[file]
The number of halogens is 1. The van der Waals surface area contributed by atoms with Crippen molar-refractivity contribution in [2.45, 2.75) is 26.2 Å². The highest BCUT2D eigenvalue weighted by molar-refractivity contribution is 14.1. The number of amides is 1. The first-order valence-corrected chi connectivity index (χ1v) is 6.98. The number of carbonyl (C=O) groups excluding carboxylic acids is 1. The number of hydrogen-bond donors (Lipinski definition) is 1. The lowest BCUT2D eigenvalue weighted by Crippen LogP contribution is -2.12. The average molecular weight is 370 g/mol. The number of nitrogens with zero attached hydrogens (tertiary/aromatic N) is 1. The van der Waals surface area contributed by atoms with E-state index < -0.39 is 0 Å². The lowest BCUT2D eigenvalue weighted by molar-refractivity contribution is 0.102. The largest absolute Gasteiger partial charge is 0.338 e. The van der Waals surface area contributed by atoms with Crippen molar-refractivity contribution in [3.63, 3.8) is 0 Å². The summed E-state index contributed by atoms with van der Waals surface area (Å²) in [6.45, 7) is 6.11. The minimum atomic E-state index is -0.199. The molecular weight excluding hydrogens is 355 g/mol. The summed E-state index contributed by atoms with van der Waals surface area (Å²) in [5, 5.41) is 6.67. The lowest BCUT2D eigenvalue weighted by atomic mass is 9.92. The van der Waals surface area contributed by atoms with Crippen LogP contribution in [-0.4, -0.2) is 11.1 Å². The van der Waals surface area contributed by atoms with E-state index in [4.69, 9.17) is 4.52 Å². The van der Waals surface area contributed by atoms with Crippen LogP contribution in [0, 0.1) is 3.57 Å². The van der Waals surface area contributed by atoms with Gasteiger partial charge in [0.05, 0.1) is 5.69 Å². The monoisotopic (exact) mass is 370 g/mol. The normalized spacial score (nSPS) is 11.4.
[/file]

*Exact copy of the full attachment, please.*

The number of halogens is 1. The van der Waals surface area contributed by atoms with Crippen molar-refractivity contribution in [2.45, 2.75) is 26.2 Å². The highest BCUT2D eigenvalue weighted by molar-refractivity contribution is 14.1. The number of amides is 1. The first-order valence-corrected chi connectivity index (χ1v) is 6.98. The number of carbonyl (C=O) groups excluding carboxylic acids is 1. The number of hydrogen-bond donors (Lipinski definition) is 1. The lowest BCUT2D eigenvalue weighted by Crippen LogP contribution is -2.12. The average molecular weight is 370 g/mol. The number of nitrogens with zero attached hydrogens (tertiary/aromatic N) is 1. The van der Waals surface area contributed by atoms with E-state index < -0.39 is 0 Å². The lowest BCUT2D eigenvalue weighted by molar-refractivity contribution is 0.102. The largest absolute Gasteiger partial charge is 0.338 e. The van der Waals surface area contributed by atoms with Crippen molar-refractivity contribution in [3.63, 3.8) is 0 Å². The summed E-state index contributed by atoms with van der Waals surface area (Å²) in [6.45, 7) is 6.11. The minimum atomic E-state index is -0.199. The molecular weight excluding hydrogens is 355 g/mol. The summed E-state index contributed by atoms with van der Waals surface area (Å²) in [5, 5.41) is 6.67. The lowest BCUT2D eigenvalue weighted by atomic mass is 9.92. The van der Waals surface area contributed by atoms with Crippen LogP contribution in [-0.4, -0.2) is 11.1 Å². The van der Waals surface area contributed by atoms with E-state index in [4.69, 9.17) is 4.52 Å². The van der Waals surface area contributed by atoms with Crippen LogP contribution in [0, 0.1) is 3.57 Å². The van der Waals surface area contributed by atoms with Gasteiger partial charge in [0.05, 0.1) is 5.69 Å². The monoisotopic (exact) mass is 370 g/mol. The normalized spacial score (nSPS) is 11.4.